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Resurgent Diurnal raises £5.4m for twin product filings

Company recovers after trial setback


UK specialty pharma company Diurnal is looking to raise around £5.4m ($6.8m) from a share placement to help fund the roll out of its lead products.

The cash will go towards the filing of a marketing application in Europe for Chronocort, Diurnal’s cortisol replacement product for patients with congenital adrenal hyperplasia (CAH), as well as a US filing for Alkindi  as a replacement therapy for adrenal insufficiency. Both should be submitted before the end of the year.

The funds will also be used to boost Diurnal’s European sales capacity as it continues to roll out Alkindi in Europe after its approval by the EMA last year, and to pursue licensing deals for Chronocort and Alkindi in the US and other world markets.

Diurnal is recovering from a tricky period after Chronocort failed to meet its primary objective in a pivotal CAH study, sending its share price into freefall last October. CAH is a potentially life-threatening orphan condition caused by a block in cortisol production, an essential adrenal steroid hormone.

The sustained-release formulation of hydrocortisone (the synthetic version of cortisol) is designed to mimic the circadian rhythm of cortisol when given in a twice-a-day ‘toothbrush’ regimen – once in the morning and once at night – helping to control excess androgen and chronic fatigue in patients with CAH.

Chronocort failed to improve on conventional therapy in the phase 3 trial when it came to androgen control, but did better on secondary measures including the need for rescue therapy, and achieved control at a lower dose without the early morning peak in androgen levels seen with current drugs.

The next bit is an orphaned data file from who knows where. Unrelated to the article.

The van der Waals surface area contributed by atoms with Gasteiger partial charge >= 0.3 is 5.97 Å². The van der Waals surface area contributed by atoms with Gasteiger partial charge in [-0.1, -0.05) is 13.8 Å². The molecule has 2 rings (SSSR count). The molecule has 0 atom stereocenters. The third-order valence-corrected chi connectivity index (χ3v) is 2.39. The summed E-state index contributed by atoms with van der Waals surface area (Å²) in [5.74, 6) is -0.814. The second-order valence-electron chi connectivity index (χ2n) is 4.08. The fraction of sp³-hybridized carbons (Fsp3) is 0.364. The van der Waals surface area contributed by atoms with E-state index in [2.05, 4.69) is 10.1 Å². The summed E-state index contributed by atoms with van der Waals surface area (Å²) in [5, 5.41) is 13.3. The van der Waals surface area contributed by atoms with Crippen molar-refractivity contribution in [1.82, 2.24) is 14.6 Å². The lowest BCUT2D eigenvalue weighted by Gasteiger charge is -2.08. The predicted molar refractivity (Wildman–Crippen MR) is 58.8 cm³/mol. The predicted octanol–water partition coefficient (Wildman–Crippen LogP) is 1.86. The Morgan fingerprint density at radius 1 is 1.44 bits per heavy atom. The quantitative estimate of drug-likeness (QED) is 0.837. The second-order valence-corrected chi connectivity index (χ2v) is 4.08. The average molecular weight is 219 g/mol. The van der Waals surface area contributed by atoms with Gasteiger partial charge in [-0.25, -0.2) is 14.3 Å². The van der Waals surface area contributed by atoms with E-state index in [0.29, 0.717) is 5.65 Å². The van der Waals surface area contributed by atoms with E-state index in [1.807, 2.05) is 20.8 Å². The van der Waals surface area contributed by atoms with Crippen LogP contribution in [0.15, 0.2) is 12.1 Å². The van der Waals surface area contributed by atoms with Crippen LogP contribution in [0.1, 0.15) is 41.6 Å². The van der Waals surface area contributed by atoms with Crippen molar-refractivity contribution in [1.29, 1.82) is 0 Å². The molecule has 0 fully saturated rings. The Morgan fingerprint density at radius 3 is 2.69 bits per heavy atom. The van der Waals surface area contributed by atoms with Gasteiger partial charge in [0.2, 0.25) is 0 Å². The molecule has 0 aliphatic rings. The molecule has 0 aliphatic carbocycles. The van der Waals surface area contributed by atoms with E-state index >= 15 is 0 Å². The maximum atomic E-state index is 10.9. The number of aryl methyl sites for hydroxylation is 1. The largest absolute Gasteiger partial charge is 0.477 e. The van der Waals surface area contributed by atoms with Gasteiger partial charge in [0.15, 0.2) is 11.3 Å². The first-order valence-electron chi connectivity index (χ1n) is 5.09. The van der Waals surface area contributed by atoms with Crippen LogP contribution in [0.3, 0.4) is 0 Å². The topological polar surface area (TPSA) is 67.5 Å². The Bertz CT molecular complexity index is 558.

Last month, the EMA said the data was strong enough for a regulatory filing despite missing the primary endpoint of the study, recognising that its secondary benefits could be important clinical gains for the 47,000 or so patients with CAH in Europe. Diurnal estimates that the EU market for CAH therapies is worth around $300m.

The company started phase 3 testing of the drug in the US with the aim of filing for approval there in 2021, but decided to put the programme on hold after the EU trial missed the mark.

Alkindi meanwhile made its debut in Germany last year, Diurnal’s first-ever product launch, but suffered a setback after the country’s Institute for Quality and Efficiency in Health Care (IQWiG) concluded it had not been proven to be superior to generic hydrocortisone.

It has since been introduced in the UK and other European markets, and won the backing of the Scottish Medicines Consortium (SMC) last October.

In March, Diurnal also signed its first partnership for Alkindi with Swedish group Anthrop Pharmaceuticals, which covers the commercialisation of the drug in Sweden, Norway, Denmark, Finland and Iceland, a $3m-plus potential market.

Article by
Phil Taylor

28th May 2019

From: Marketing



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